There is a serious need for us (the US, UN and the world) to examine our legal definitions and protections for people who are relocating because of the impacts of climate change. This is no longer simply an academic exercise.
Earlier this month, a man from Kiribati (pronounced Kiribas, learn more about this country at my earlier post here) applied to New Zealand immigration authorities to be considered a “climate refugee”. In his application, he explains that he fears for his children’s future on the coral atolls Kiribati, since the sand island they live on barely sit above sea level. But refugees are strictly defined in the 1951 United Nations Convention Relating to the Status of Refugees as people who are being prosecuted on account of their “race, religion, nationality, membership of a particular social group or political opinion.” The Refugee Convention makes no reference to relocation based on environmental threats. His application was refused. Read more about the man’s story here.
In an article covering this story for the Huffington Post, attorney, activist and author Brook Meakins explains:
“Advocates for the victims of climate change often use the evocative terms “climate change refugee” when referring to individuals who must relocate due to climate change related impacts. Academics and those that know refugee law have appropriately criticized the use of this term, pointing out the fact that well-settled refugee law simply excludes climate change victims from its definition. Still, it is quite frequent in my line of work to hear the term climate change refugee. I have been guilty of this in the past — it is very tempting to use the word “refugee” when advocating for those that have to move from their homes, villages, and countries through no fault of their own. I have stopped using the term, however, because, in addition to the fact that it is simply inaccurate, it also conveys a false sense of legal and international hope for the victims of climate change. If we think an international legal framework has already been carved out for these people, it provides a sense of relief that, in this case, we simply cannot have. It is dangerous to believe that there are answers and protections for these people because that is simply untrue.”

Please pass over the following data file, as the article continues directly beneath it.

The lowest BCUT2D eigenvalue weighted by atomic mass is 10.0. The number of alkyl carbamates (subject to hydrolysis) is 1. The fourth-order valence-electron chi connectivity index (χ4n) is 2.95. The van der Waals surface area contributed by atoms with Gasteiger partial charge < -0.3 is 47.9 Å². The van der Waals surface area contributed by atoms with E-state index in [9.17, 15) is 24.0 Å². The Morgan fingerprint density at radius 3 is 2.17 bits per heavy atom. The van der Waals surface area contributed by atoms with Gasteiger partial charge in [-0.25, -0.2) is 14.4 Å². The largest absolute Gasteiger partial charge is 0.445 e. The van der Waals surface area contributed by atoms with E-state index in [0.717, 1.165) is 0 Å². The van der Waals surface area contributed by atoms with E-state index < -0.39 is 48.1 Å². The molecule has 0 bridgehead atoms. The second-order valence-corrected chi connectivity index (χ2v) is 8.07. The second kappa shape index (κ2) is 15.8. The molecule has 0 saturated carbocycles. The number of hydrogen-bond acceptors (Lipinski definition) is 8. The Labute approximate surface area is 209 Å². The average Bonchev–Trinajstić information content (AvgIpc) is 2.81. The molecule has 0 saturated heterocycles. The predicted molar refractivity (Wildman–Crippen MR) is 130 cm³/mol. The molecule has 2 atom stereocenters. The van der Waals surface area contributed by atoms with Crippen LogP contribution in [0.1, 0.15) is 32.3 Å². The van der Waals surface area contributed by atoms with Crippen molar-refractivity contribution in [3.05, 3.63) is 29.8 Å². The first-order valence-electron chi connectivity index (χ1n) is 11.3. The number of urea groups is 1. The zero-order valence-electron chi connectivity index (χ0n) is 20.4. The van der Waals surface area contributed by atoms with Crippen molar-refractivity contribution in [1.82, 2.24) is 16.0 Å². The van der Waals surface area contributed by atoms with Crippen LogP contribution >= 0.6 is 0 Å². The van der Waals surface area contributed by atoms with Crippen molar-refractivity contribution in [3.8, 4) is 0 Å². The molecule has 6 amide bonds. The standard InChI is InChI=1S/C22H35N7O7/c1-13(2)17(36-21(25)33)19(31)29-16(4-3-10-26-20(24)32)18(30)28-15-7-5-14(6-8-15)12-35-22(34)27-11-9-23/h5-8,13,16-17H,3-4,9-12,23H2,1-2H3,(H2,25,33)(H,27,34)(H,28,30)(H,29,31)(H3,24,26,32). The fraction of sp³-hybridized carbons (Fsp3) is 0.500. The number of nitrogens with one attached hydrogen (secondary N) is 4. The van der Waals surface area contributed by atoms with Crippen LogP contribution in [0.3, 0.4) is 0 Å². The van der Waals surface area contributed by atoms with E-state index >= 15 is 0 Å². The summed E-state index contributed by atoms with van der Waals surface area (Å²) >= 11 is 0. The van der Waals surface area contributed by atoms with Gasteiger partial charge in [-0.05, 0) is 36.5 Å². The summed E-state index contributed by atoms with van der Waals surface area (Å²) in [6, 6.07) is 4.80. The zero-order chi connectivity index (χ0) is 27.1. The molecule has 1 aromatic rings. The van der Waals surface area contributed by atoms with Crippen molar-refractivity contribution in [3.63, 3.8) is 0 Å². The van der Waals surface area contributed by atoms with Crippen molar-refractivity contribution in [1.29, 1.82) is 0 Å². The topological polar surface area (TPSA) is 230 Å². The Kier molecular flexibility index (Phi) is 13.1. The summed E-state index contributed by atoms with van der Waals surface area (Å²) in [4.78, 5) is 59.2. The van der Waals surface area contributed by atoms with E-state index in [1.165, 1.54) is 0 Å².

Meakins has me thinking about what terminology does justice to these people. How to create a collective language that explains the threats and political challenges soon millions of people will be facing. Going to write a post on terminology soon and why I choose to title this blog climate migrants as opposed to climate refugees…